“The way people hear and receive the gospel is changing at an increasingly rapid rate. The competitors of the gospel are many. The ELCA Innovation Lab is a space to experiment and innovate in real time so more people can know more about Jesus and experience the love of God.”

-Presiding Bishop Elizabeth Eaton

In January 2020, Presiding Bishop Elizabeth Eaton announced the priority of become an “innovation denomination” and the launch of the ELCA Innovation Lab. But what type of innovation denomination should the ELCA strive to be and what difference will it make anyway?

Innovation is often viewed as a single stroke of individual, inventive genius. But as many excellent resources on adaptive change and innovation in the church have named, a life of faith is often reflected by life in community.

With this in mind, the ELCA’s pursuit of innovation work is grounded in the research on collective genius as outlined by Dr. Linda A. Hill, the Wallace Brett Donham Professor of Business Administration and director of the Leadership Initiative at Harvard Business School, and her associates Greg Brandeau, Emily Truelove and Kent Lineback. In their book Collective Genius: The Art and Practice of Leading Innovation, Hill and associates define innovation simply as something new and useful. Through their research on innovative businesses and organizations such as Google, Pixar and Volkswagen, the team explore innovation culture and capability – the willingness and ability to innovate time and again.


Church Innovation Origin
Source: Harvard Business Review,


To benchmark the ELCA’s existing willingness and ability to culturally transform and continuously innovate, the ELCA Innovation Lab partnered with Paradox Strategies, Dr. Hill’s leadership consulting firm. In February, through the re:Route™ assessmentnearly 100 ELCA leaders weighed in, including leadership and young adult staff of the churchwide organization, two bishops and two directors for evangelical mission from each of the nine ELCA regions, the vice president of the ELCA and the chair of the conference of bishops. Overall, the data reflects an organization just beginning its innovation journey. Here are some highlights: 

  • 70% are willing to collaborate, but only 30% believe the organization is structured to facilitate that or that people excel at it.  
  • 30% believe it is safe to take the risk to speak their own mind.  
  • An inflexible structure, risk aversion and excessive planning make it nearly impossible to experiment or adjust quickly.  
  • Less than 25% believe the right people at the right level are involved in decision making.  
  • A majority sometimes chose to ignore decisions they don’t like.  

In other words, if the ELCA’s innovation journey could be likened to training for a marathon race, we were looking at a “5k” training plan.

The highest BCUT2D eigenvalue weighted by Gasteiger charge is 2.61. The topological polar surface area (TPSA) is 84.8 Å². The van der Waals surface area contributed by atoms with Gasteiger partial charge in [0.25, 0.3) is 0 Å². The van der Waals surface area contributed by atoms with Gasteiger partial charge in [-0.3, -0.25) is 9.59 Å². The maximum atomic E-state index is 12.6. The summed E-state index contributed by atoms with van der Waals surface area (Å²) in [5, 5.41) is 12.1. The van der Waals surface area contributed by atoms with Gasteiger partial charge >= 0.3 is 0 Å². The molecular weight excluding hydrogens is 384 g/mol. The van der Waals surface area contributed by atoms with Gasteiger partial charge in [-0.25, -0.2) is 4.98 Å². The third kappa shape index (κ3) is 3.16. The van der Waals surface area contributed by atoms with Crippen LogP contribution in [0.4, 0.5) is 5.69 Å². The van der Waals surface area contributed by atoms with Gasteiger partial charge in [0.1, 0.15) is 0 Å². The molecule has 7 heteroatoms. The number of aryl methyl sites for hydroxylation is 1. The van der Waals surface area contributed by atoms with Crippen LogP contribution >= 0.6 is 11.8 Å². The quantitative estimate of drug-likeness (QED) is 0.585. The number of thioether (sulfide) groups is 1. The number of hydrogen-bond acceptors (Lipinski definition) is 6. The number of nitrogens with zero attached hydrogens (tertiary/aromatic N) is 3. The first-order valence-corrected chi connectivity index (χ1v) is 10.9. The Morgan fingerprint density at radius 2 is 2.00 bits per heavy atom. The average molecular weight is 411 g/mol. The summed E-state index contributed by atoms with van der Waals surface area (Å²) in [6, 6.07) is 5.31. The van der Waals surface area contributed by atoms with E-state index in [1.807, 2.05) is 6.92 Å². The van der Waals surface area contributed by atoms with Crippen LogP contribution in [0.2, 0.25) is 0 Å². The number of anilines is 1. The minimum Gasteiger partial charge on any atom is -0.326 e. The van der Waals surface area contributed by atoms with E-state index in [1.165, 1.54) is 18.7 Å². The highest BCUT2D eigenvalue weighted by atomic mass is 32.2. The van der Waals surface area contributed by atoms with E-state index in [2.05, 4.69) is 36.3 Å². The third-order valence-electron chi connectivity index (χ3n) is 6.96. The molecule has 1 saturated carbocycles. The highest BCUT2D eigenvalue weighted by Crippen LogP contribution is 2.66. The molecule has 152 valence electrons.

And then, COVID-19 hit.  

Six months since the pandemic beganthere is no doubt that innovation has been happening across the church and society. Frontline industries have pivoted to ensure the safety of workersmany congregations are still worshiping remotelythose who could began the great work from home experiment, students of all ages are starting classes online or in hybrid mode, entire industries are changing their business modelsAnd yet, for the millions of Americans out of work, innovation might seem like a far-off notion for someone else.  

In such uncertain, unprecedented times, innovation and its sister tools of design thinking and adaptive leadership are more important than ever.  

And so is the church.   

The ELCA Innovation Lab hopes to be a path forward for the church – and the church is at its core – the people. In the end, it is up to you, to usAnd not our own sake, but for the sake of this world God so loves.  

After all, as Luther Seminary professor Terri Martinson Elton writes“The word innovation comes from the Latin word innovare, which means renew. It’s the process of renewing personally and communally, of nurturing life, especially after a crisis or fallow time.”  

Soif you’re ready to roll up your sleeves and get to work, subscribe and follow this blog for more. If you’re not sure yet and just want to follow along, you’re more than welcome, too! Check back for the next post which will explore some of the connections between Lutheran faith and innovation. You may also want to check out other innovation resources, such as Luther Seminary’s Faith+Lead community.  

The ELCA Innovation Lab Blog is new! We’d love to hear what you think. If you’ve got a few minutes, complete this short survey. If you have any additional questions or comments let us know at